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Travel characteristics of urban households in Harare, Zimbabwe. 8th IFAC Symposium on Transportation Systems 1997, Chania, Crete, 16 – 18 June 1997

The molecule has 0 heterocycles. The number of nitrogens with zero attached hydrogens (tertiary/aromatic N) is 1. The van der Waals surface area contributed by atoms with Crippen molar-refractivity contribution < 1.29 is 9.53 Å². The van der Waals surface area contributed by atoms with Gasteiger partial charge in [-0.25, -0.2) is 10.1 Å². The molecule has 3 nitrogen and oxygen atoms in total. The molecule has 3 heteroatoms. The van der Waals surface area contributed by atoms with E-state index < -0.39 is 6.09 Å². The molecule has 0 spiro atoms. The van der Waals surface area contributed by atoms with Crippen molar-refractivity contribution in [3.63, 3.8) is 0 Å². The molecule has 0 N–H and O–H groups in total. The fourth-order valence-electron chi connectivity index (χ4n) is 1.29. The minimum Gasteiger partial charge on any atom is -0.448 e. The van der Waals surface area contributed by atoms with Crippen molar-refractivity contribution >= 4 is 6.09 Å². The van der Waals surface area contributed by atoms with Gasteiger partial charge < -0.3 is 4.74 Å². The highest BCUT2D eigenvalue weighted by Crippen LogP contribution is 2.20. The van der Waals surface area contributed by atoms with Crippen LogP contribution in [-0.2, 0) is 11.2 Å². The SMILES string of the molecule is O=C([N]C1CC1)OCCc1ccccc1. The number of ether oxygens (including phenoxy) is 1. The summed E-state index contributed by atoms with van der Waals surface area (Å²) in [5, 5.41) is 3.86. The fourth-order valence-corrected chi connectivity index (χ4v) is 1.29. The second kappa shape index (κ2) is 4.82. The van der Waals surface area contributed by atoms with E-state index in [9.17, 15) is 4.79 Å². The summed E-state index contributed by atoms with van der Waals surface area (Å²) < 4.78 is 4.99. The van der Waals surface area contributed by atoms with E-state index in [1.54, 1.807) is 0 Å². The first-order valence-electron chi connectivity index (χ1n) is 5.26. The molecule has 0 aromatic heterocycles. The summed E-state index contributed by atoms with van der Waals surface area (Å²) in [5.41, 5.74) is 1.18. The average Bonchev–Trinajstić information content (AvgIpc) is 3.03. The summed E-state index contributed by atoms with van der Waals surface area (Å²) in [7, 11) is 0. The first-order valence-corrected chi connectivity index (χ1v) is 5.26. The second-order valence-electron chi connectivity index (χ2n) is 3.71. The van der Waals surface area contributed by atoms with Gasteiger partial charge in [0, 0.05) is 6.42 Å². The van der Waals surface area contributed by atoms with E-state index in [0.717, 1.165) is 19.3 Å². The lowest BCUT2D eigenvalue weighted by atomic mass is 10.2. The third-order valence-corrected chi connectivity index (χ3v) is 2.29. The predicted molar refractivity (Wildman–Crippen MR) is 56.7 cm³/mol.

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TRANSPORT RESEARCH LABORATORY TITLE by Travel characteristics of urban households in Harare, Zimbabwe T C Mbara and D A C Maunder Overseas Centre Transport Research Laboratory Crowthorne Berkshire United Kingdom IA PA3228/97 Mbara, T C AND D A C MAUNDER (1 997). Travel characteristics of urban households in Harare, Zimbabwe. 8th IFA C Symposium on Transportation Systems 1997, Chania, Crete, 16 - 18 June 199 7. TRAVEL CHARACTERISTICS OF URBAN HOUSEHOLDS IN HARARE, ZIMBABWE T.C. Mbara and Dr D.A.C Maunder University of Zimbabwe, Department of Rural and Urban Planning, Zimbabwe and *Transport Research Laboratory United Kingdom Abstract: This paper describes the results of a travel behaviour study implemented in Harare, Zimbabwe which the authors believe is the first of its kind to have been implemented in the city. The objective of the study was to examine daily trip and travel patterns undertaken by urban households in Harare. Relationships between factors such as income, trip rate, distance and trip purpose are assessed. Modal split trends as well as gender issues are also analysed. The findings significantly contribute knowledge and understanding on travel characteristics in a typical African capital city. Keywords: behaviour, pattern, urban, rate, characteristic. 1. INTRODUCTION Extensive research has hitherto been carried out on travel characteristics and behaviour in many cities but mainly in cities of the developed world. Such studies were initially prompted by the growth in use of the motor car which brought profound changes in travel behaviour after the Second World war (Jones et al 1983, Johnston 1983). Clearly, the increasing reliance on the motor car, meant that early studies on travel demand were calibrated at the level of the traffic analysis zone (Pas 1990) and the techniques were oriented to address the problems of traffic flow rather than behavioural responses (Domenich and Mc17adden 1975). Currently, travel behaviour is increasingly being studied from what Jones (1983) termed the `activity approach`. In this context, travel is studied by examining the daily activity patterns of the household. The activity patterns entail the movement of individual members of the household to enable them to participate in activities at different locations. As Jones (1990) succinctly put it; "..household organisation lies at the heart of an understanding of travel behaviour'. Thus, analysis on travel behaviour has taken a comprehensive approach by focusing on household socio-economic factors that influence triP--. making as well as addressing all travel modes including non-motorised means of transport such as walking and cycling. Results of such studies suggest that shorter trips are made by foot while longer trips tend to rely on some form of motorised transport (Johnson 1983, Maunder 1983, Maunder 1984). A greater proportion of journeys by women tend to be local, short and principally for shopping (Grieco et al 1989) and accompanying children to school (Maunder 1983). Such trips are mainly undertaken on foot. The work trip tends to be the predominant one and is mainly undertaken by males (Webster, 1977; Maunder, 1984; and Mbara et al 1995). Jones (1990) further noted that most of the journeys to work were simple and direct, meaning that there is very little involvement in personal business in the course of the work journey. The travel behaviour study of Harare discussed in this paper provides useful insights as well as contributing additional knowledge on travel characteristics of urban households. As far as the authors are aware, this is the first travel characteristics study of Harare to be comprehensively conducted and reported on. The objective of the study was to examine daily trips and travel patterns undertaken by household members. Relationships between factors such as income and trip rate, distance and trip purpose are assessed. Modal split trends as well as gender issues are also analyzed. 2. RESEARCH SETTING The study was conducted in Harare, the capital and principal commercial centre of Zimbabwe. The main road network in Harare is a radial system connecting the various residential areas with the Central Business District (CBD). The high density areas which are low income residential areas are located mainly to the south and south western part of the city while the low density areas (high income residential areas) are located to the northern parts of the city. Apart from a few residential areas which are located near the CBD and industrial areas, most of the residential areas are located considerable distances from places of employment. Chitungwiza, a wholly high density area is located 25 kilometres away from the central business district (CBD) and industrial employment centres. Figure 1 below shows the structure of the city of Harare. Fig. 1 H..,.: 5tn eg -.d L.nd UJ. In 1992, the population of Greater Harare was 1.46 million (Central Statistical Office 1992). Assuming a 5 percent annual growth rate, the current population is estimated at 1.8 million.. The sex ratio (defined as the number of males per 100 females) was 105 in 1992. The level of vehicle ownership is low but, higher than one would, typically, associate with a city in the developing world. In 1992, the number of vehicles per 1000 population for the whole country was estimated at 41. In urban areas, the ratio would be considerably higher than the average national figure. Presently, vehicle ownership is likely to be much higher due to the liberalisation of the economy and the removal of constraints which have made it easier for individuals to acquire motorised vehicles from both domestic and external markets. Public transport, comprises conventional buses, minibuses and emergency taxis. The Zimbabwe United Passenger Company (ZUPCO), now wholly owned by Government, operate conventional and minibuses. The present fleet is 750 comprising 640 conventional and 110 minibuses. The fleet has decreased from approximately 830 buses in 1993/94. Until 1982, ZUPCO was the sole supplier of public passenger transport in Harare. From December 1982, 'emergency taxis' (ETs') which are privately owned and operated small capacity vehicles of a station wagon type (Peugeot 404 being the predominant ones) were authorised by Government to operate in order to improve the service offered by ZUPCO. The limited capacity of these vehicles had an insignificant impact on the level of public transport provision. The emergency taxi fleet grew from approximately 630 in 1988 (Maunder and Jobbins 1988) to about 2,600 by July 1993 (Mbara 1994) and then fell to about 1,500 by 1996 (Department of Physical Planning 1996). The decline in the emergency taxi fleet resulted from the government's policy of liberalising urban public passenger transport services in August 1993, when private individuals were for the first time allowed to operate vehicles with a seating passenger capacity in excess of 7 passengers. These vehicles, which are officially known as "commuter omnibuses` have increased at an unprecedented rate since their inception in Harare. For example, in January 1994, there were 530 commuter omnibuses operating and by December 1995, they had increased to 2,355 (Ministry of Transport and Energy, 1995). The introduction and expansion of the commuter omnibus fleet has significantly increased the capacity of the urban passenger transport system of Harare because, while the majority of the vehicles are small minibuses, there are also large articulated buses with a carrying capacity of 118 passengers. Maunder and Mbara(1995) estimated that the capacity of the bus fleet increased by 17 percent between the short period of January to September 1994. 3. RESEARCH METHODOLOGY The travel behaviour study was conducted at the end of January 1996. Data were collected using a comprehensive two part questionnaire. The first part collected information on socio-economic characteristics of households, while the second part obtained information on trips made by household members. The "recall diary` survey method was used. This method records all trips undertaken during the previous twenty four hours of a week day. In the study, a trip was defined as a single one way journey using any means of transport. For instance if someone travels from home to work that would constitute a trip. If the same person drives from his/her work place during the lunch break to visit a friend and back, this would be recorded as two separate trips. The return home journey after work constitutes a fourth trip. In other words, "trip chains" are disaggregated into direct single journeys. In order to ensure that the data collected were representative, the city was divided into 10 different sectors covering all high and low density residential areas. Approximately, the same number of households were to be interviewed in each sector. A target sample of 500 households was set, but in the end 473 questionnaires were successfully achieved. 4. RESULTS 4.1 Household characteristics Table 1 below summarises the key household characteristics from the sample data: Table 1 Key household characteristics DESCRIPTION Average Household Size 7.8 Average, Age 25 Average Monthly per Capita Income z$909 Average Monthly Household Income Z$7090* Average Number of Cars Owned per Household 0.54 Sex Ratio 102 1U$= Z$ 14 (JANUARY 1996) The household size approximates to 7.8 persons per household with low income areas averaging 8.8 and high income areas 6.7. The definition of a household was taken as all persons living in the home; including lodgers, domestic servants etc. The average age approximates to 25. The average age in high density are-as (i.e. low income) is marginally lower than that of the low density areas. The sex ratio (defined as the number of males per 100 females) is 102 which is almost the same as the 105 sex ratio cited in the CSO (1992) report. Z$4 860 (per capita income of Z$552) whilst in high income areas it is three times higher at approximately Z$ 13 000 (Z$ 1 940 per capita). Vehicle ownership is closely related to the level of household income. Overall vehicle ownership, (that is, all vehicles) equates to 0.87 vehicles per household. In high and low income residential areas, total vehicle ownership is 1.95 and 0.52 per household respectively. Private car ownership is also related to income. In high income areas, the level of ownership is about 1.32 cars per household and only 0.29 cars per household in low income residential areas with an overall average of 0.54 cars per household. The level of bicycle ownership is generally low and similar for high (0.38 bicycles per household) and low (0.34 bicycles per household) income areas. In high income areas, bicycles are mainly used for leisure trips while in low income areas, their primary purpose is to provide transport to employment places. 4.2 Trip purpose The majority of trips(59%) are made for work and educational purposes as illustrated in Figure 2. Fig 2: Journey Purpose Travel for work purposes is the key journey purpose followed by travel for educational reasons. Fourteen percent of trips were for shopping while leisure and visiting friends and relatives (VFR) constituted 15 percent and 'other" 12 percent. The trips in the "other" category were for attending funerals, and church services and visiting hospital. 5. TRIP RATE Household average monthly income is approximately Z$7 090 with an average per capita income of $909 per person. However, there are marked differences between low and high density areas. The average household income in low income areas equates to For analytical purposes, the trip rate was considered in terms of the household and the individual. An average of 12.16 trips per household are made daily with 1.56 trips made per capita. Trip rates vary with income. The average trip rate per capita in high income areas equates to 1.91 as compared to 1.49 for the low income areas. The higher trip rate in high income areas probably reflects the higher level of car ownership. The presence of a vehicle undoubtedly increases the propensity to travel particularly for long distance trips and discretionary journeys. Using the percentage trips made for each journey purpose in Figure 2, the proportion of trips made per household and per capita are as shown in Table 2. Table 2 Proportion of trips made per household and per capit TRIP PURPOSE AVERAGE TRIPS AVERAGE TRIPS PER HOUSEHOLD PER CAPITA WORK 4.62 0.59 EDUCATION 2.55 0.33 SHOPPING 1.71 0.22 LEISURE &VFR 1.82 0.23 OTHER 1.46 0.19 TOTAL 12.16 1.56 On the basis of the average trips per capita in Table 2, and the present estimated 'population of 1. 8 million, the number of daily trips currently being made in Harare for each trip purpose have been estimated as shown in Table 3. The total number of daily trips made in Harare approximate to 2,808,000. Table 3 Total daily trips made by trip purpose TRIP PURPOSE ESTIMATED DAILY TRIPS WORK 1,062,000 EDUCATION 594,000 SHOPPING 396,000 LEISURE & VFR 414,000 OTHER 342,000 TOTAL 2,808,000 6. MODAL SPLIT TRENDS Table 4 below, shows trends in modal split based on household surveys conducted throughout the city from 1988 and include the current study findings. The trends since 1988 shows that ZUPCO and the emergency taxis' share of the market at first increased but has declined from 25 % to 1 1% and 18% to 5% in the last 3 years respectively. The commuter omnibus sector has significantly increased its share from 4% in 1993 to the present 21%. Personal car usage which had been declining since 1988 increased its share from 14% to 18% between 1994 and 1996. Walig continues to be the predominant mode of travel throughout the period and the walk mode share has also increased in the last 3 years to equate to the level first identified in 1988. The modal split results generally are consistent with trends in public transport provision outlined earlier. The ZUPCO and emergency taxi fleets have declined while the commuter omnibus fleet has increased. The increase in the private car share is clearly a reflection of the increase in the number of cars coming on to the market as a result of trade liberalisation. For the majority of people without access to a private car, walking minimises travel costs at a time when costs for most basic needs are increasing at an unprecedented rate. Clearly, the affluent can afford to drive while the less affluent even find public transport expensive and therefore resort to walking. The bicycle appears to be of negligible significance in terms of travel, possibly due to the high initial purchase cost but also due to safety and security considerations as well as the location of most low residential areas being on average 15 kilometres from the CBD) which therefore does not favour the use of a cycle as a mode of travel. Figure 3, which is based on the data of the latest study, portrays the percentage number of trips undertaken by each mode. It is evident from Figure 3 that commuter omnibuses, ZUPCO buses, private car and walking are the predominant modes for work trips. For education, shopping, leisure and other trips, walking is the major mode though the car is significant for education trips in the affluent northern suburbs. On the basis of the percentage modal split for January 1996, the total number of trips currently made by each mode can be estimated as shown in Table 5. Fig 3: Trips undertaken by mode m PI 9 - 9 &i M~ 0 - 0 99R 1. -1 1-11 - -11 - Table 4 Modal split trends YEAR ZUPCO Emergency Commuter Meter Motor Car Cycle Walk Other TOTAL Stage Bus Taxi Omnibus Taxi or Cycle 1988 18 7 -0.5 30 1.5 42 1 100 1991 24 10 -- 1 16 1 45 3 100 1992 3 1 9 -- 1 17 5 36 1 100 1993 23 18 1 1 16 3 38 - 100 1994 (San) 25 18 4 1 14 3 35 - 100 1995 (Sep) 20 9 16 0.5 14 5.5 34 1 100 1996 (Jan) 1 1 5 21 0.5 18 2.5 42 0 100 Source; Transport Research Laboratory/Department of Physical Planning Home Interview surveys 1988-1992 University of Zimbabwe/Transport Research Laboratory surveys 1993-1996 Table 5 Estimated daily trips made by each mode MODE ESTIMATED DAILY TRIPS ZUPCO 308,880 Emergency taxi 140,400 Commuter omnibus 589,680 Metered taxi 14,040 Car 505,440 Cycle 70,200 Walk 1,179,360 TOTAL 2,808,000 7. TRIP LENGTH Trip length has been analyzed by considering three aspects, namely; overall trip length, trip length by individual mode and finally trip length by trip purpose. Considering all trips by all modes, there is a linear relationship between the number of trips made and the distance travelled. The number of trips made decrease as the distance travelled increases. Figure 4 portrays the cumulative frequency of trips made and it illustrates the majority of trips are below 5 kilometres. Table, 6 Avp.rera. diqtancep Eighty percent of trips occur within a distance of less than 15 kilometres and only 6 percent are in excess of 25 kilometres. The average distance travelled by each mode is shown in Table 6. As would be expected, distance travelled using motorised modes is longer than for non-motorised transport. Cycling and walking with distances ranging from 1.5 to 8.2 kilometres tend to be localised. traivtelled byEa mndfe MODE ZUPCO COMMUTER Er TAXI CAR CYCLE WALK OVERALL AVERAGCE ks 12.9 14.1 10.9 16.5 14.5 8.2 1.5 11.2 The longest distances are travelled by meter taxi. Passengers using commuter omnibuses travel longer distances than ZUPCO bus passengers despite the fact that the majority of commuter omnibuses are small vehicles which are not economic to operate on long routes. The relatively longer distances travelled by commuter omnibuses result from the total withdrawal of ZUPCO buses on the 25 kilometre City -Chitungwiza route. This route is the longest in the network and is now solely served by commuter omnibuses. ~~~~~8. GENDER ASPECTS OF TRIP MAKING In respect to distance travelled by trip purpose, it is evident from Table 7 that work trips with an average of 14.2 kilometres are by far the longest. Education and shopping trips which are mainly local are generally undertaken on foot. Statistically, there are significant differences between the distance travelled for work trips with distances for other trip purposes. There are however no significant differences between the distances travelled for education and shopping. Figures 5 and 6 depict the results of trip purpose and mode used by gender respectively. The analysis of trip purpose by gender shows that education, leisure, visiting friends and relatives, and other trips are evenly split. There are however major differences for work and shopping trips. Table 7 Distance travelled by triP purpose TRIP PURPOSE WORK EDUCATION SHOPPING LEISURE & VFR OTHER DISTANCE (kmn) 14.2 3.9 3.5 6.0 7.8 Fig 7. Cumulative frequency of trips made by male and female 1 . % .e - "cl, 1 1 1 1 1 .. 1 1. .1 11. 1 1.1 .1 .1. 1 Sixty eight percent of work trips are made by males with only 32% being made by females. However, 72% of shopping trips are made by females compared to only 28 percent by males. These results sustain the traditional held view that the female's primary responsibility is the home. Thus most of the trips females make are local and short distance as shown in Figure 7. Below 7.5 kilometres, the proportion of trips made by women is much higher than by men. Seventy percent of trips undertaken by women are within a 7.5 km distance compared to 50 percent by their male counterparts. The three main motorised forms of public transport, namely, ZUPCO bus, commuter omnibus and emergency taxis are predominantly used by males. The car and bicycle are also more widely used by males than females., The only mode which is extensively used by females than males is the meter taxi. Trips on foot are evenly distributed between males and females. The greater use of meter taxis by females compared to males may be due to the unavailability of a car either due to a lack of ownership or due to it being committed for the work trip by males. Another possible reason could be security of the mode which provides a door to door service for females to travel in a safe and comfortable environment. Culture and community attitudes may be attributed to the low percentage of cycling by women. Attitudes are such that few women cycle in urban areas. Secondly, cycling is perceived to be a security risk with potentially high accident rates due to the interaction and exposure of the cycle to all other modes of motorised transport. Fig 5: % male & female distribution by trip purpose - i I~~~~~~~~~~~~~~~~~~~~~~~~~~~~~~~~~~~~~~~~~~~~~~~~~~~~~~~~~~~~~~~~~~~~~~~~~~~~~ iA Fig I,: % male & female distribution by mode of transport A - E w I ~ - -- , - omnibuses. 9. FARES AND EXPENDITURE ON PUBLIC TRANSPORT Data were obtained on fares paid for all trips used by public transport. The calculated average fares for each mode are shown in Table 8. The average fare for public transport systems range from $1.82 (ZUPCO buses) to $17.50 (metered taxis). The fare for metered taxis at $17.50, (the highest of all the four modes) would be expected due to the nature of the service provided by this mode. However, for the other three public transport modes, the fares are consistent with the average and maximum authorised fares. The actual authorised average fare for ZUPCO at the time of conducting the study was $1.81 while the maximum authorised fares for commuter omnibuses and emergency taxis were $2.90 and $2.35 respectively. The latter two modes tend to charge flat fares which are close to stipulated maximum while ZUPCO charges graduated fares. Table 8 Average fares for public transport services MODE CALCULATED AVERAGE FARE (Z$) ZUPCO 1.82 COMMUTER 2.60 EMERGENCY TAXI 2.25 METERED TAXI 17.50 The present share for each mode can also be compared to fares charged. The commuter omnibus whose market share of 21 percent is the highest when compared to ZUPCO (1 1%) and emergency taxi (5%). Commuter omnibuses have also the highest average fares. This suggests that the market for commuter omnibuses is based on factors such as frequency and availability of service rather than fares. Commuter omnibuses whose vehicle population is presently three times that of the ZUPCO fleet are also serving some routes which have been abandoned by ZUPCO. The emergency taxi, whose market share has also fallen, charges fares which are marginally lower than the commuter omnibuses but in terms of comfort and reliability, the emergency taxi cannot compare, hence the present popularity of the commuter omnibuses. 10. DISCUSSION The results of the Harare household surveys can be compared with recent survey results undertaken in Accra (Ghana), Pune (India), and Medellin (Colombia) by the Transport Research Laboratory. In Accra, Turner et al (1995) and Grieco et al (1996) found that community culture had a strong effect on travel behaviour, Different ethnic communities within Accra either encouraged the use and ownership of bicycles or disassociated themselves from using such a mode of transport. Northern Ghanian migrants living in Accra appear to accept the bicycle as a mode of transport whereas southern Ghanian communities actively discourage its use. Neither groups however accept adult females riding bicycles resembling the findings of Harare. In Pune, similar findings were observed with few females other than students cycling but more and more adult females are owning and operating motorised scooters, mopeds and motorcycles (Palmer et al 1996, Astrop et al 1996, 1996, Maunder et al 1997). Cultural attitudes are beginning to change in terms of female use of such vehicles but not in terms of cycle use. As in Harare however, if personal vehicles are possessed in a household, males appear to have priority in terms of usage before females. Most trips by females in Pune and Medellin (Astrop et al 1996) are local and generally for escorting children to school or for shopping for the household. In all the three cities as in Harare, trips by public transport modes and on foot are the major travel modes used by residents and the major reasons for travelling comprise journeys for employment and educational purposes. Thus, despite different types of public transport being available in cities of various continents, travel behaviour does appear to be relatively uniform throughout the urban environment. 1 1. SUMMARY AND CONCLUSION This study on household travel characteristics is the first of its kind to be conducted in Harare. Data were collected from a representative household sample covering the entire city. The findings significantly contribute knowledge and understanding on travel characteristics in a typical African capital city. The results have shown marked differences in income, car ownership levels and trip rates between high and low income areas. The high income areas have a higher propensity to travel as evidenced by higher trip rates. In terms of modal split, walking with a current 42 percent of the market share is the key mode. ZUPCO's share of the market has declined and the recently introduced commuter omnibus has increased its share to become the major public transport mode as a consequence, emergency taxis are being marginalised. The results on modal split are consistent with the actual trends in growth in the public transport fleet. The ZUPCO and emergency taxi fleets have declined while there has been an unprecedented growth in commuter omnibuses. However, the growth in commuter omnibus fleet, poses serious policy implications. As the majority of the commuter omnibus vehicles are small minibuses, they are causing severe congestion in the central area notwithstanding their role in improving public transport services. As might be expected, trips by motorised forms of transport tend to be longer in comparison to those made by non-motorised means of transport. While education, leisure and visiting friends and relatives are evenly split between male and female, there are marked differences for work and shopping trips. For work trips, the majority of travellers are male while the burden of carrying goods on shopping trips is predominantly undertaken by women generally on foot. As a consequence, males tend to travel longer distances than females. Females make greater use of metered taxis than males but for all other modes, males predominate. REFERENCES Astrop A, C. Palmer, D. A. C. Maunder and M. 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